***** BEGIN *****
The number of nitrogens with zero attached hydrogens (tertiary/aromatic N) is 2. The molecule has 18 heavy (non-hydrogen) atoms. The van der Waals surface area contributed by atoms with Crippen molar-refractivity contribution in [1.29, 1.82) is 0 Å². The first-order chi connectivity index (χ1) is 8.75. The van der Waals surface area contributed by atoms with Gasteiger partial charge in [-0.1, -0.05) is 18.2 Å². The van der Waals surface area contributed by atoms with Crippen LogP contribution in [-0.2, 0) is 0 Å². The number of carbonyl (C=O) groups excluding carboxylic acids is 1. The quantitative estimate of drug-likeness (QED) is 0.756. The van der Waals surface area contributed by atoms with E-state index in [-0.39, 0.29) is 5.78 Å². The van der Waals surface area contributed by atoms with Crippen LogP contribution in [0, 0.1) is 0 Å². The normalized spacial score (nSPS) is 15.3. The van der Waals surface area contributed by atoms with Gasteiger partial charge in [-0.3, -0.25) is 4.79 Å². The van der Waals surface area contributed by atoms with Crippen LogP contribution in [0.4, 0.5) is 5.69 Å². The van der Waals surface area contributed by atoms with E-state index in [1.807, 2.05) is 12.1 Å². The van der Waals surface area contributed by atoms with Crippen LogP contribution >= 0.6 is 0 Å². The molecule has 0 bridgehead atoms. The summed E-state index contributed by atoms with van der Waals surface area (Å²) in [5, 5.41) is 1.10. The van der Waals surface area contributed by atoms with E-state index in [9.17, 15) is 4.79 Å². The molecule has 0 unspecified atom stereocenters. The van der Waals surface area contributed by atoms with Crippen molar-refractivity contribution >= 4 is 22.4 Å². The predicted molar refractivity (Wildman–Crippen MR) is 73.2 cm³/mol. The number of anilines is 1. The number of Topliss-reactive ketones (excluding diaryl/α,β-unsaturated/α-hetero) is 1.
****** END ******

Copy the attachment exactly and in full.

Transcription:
The number of nitrogens with zero attached hydrogens (tertiary/aromatic N) is 2. The molecule has 18 heavy (non-hydrogen) atoms. The van der Waals surface area contributed by atoms with Crippen molar-refractivity contribution in [1.29, 1.82) is 0 Å². The first-order chi connectivity index (χ1) is 8.75. The van der Waals surface area contributed by atoms with Gasteiger partial charge in [-0.1, -0.05) is 18.2 Å². The van der Waals surface area contributed by atoms with Crippen LogP contribution in [-0.2, 0) is 0 Å². The number of carbonyl (C=O) groups excluding carboxylic acids is 1. The quantitative estimate of drug-likeness (QED) is 0.756. The van der Waals surface area contributed by atoms with E-state index in [-0.39, 0.29) is 5.78 Å². The van der Waals surface area contributed by atoms with Crippen LogP contribution in [0, 0.1) is 0 Å². The normalized spacial score (nSPS) is 15.3. The van der Waals surface area contributed by atoms with Gasteiger partial charge in [-0.3, -0.25) is 4.79 Å². The van der Waals surface area contributed by atoms with Crippen LogP contribution in [0.4, 0.5) is 5.69 Å². The van der Waals surface area contributed by atoms with E-state index in [1.807, 2.05) is 12.1 Å². The van der Waals surface area contributed by atoms with Crippen LogP contribution >= 0.6 is 0 Å². The molecule has 0 bridgehead atoms. The summed E-state index contributed by atoms with van der Waals surface area (Å²) in [5, 5.41) is 1.10. The van der Waals surface area contributed by atoms with E-state index in [9.17, 15) is 4.79 Å². The molecule has 0 unspecified atom stereocenters. The van der Waals surface area contributed by atoms with Crippen molar-refractivity contribution >= 4 is 22.4 Å². The predicted molar refractivity (Wildman–Crippen MR) is 73.2 cm³/mol. The number of anilines is 1. The number of Topliss-reactive ketones (excluding diaryl/α,β-unsaturated/α-hetero) is 1.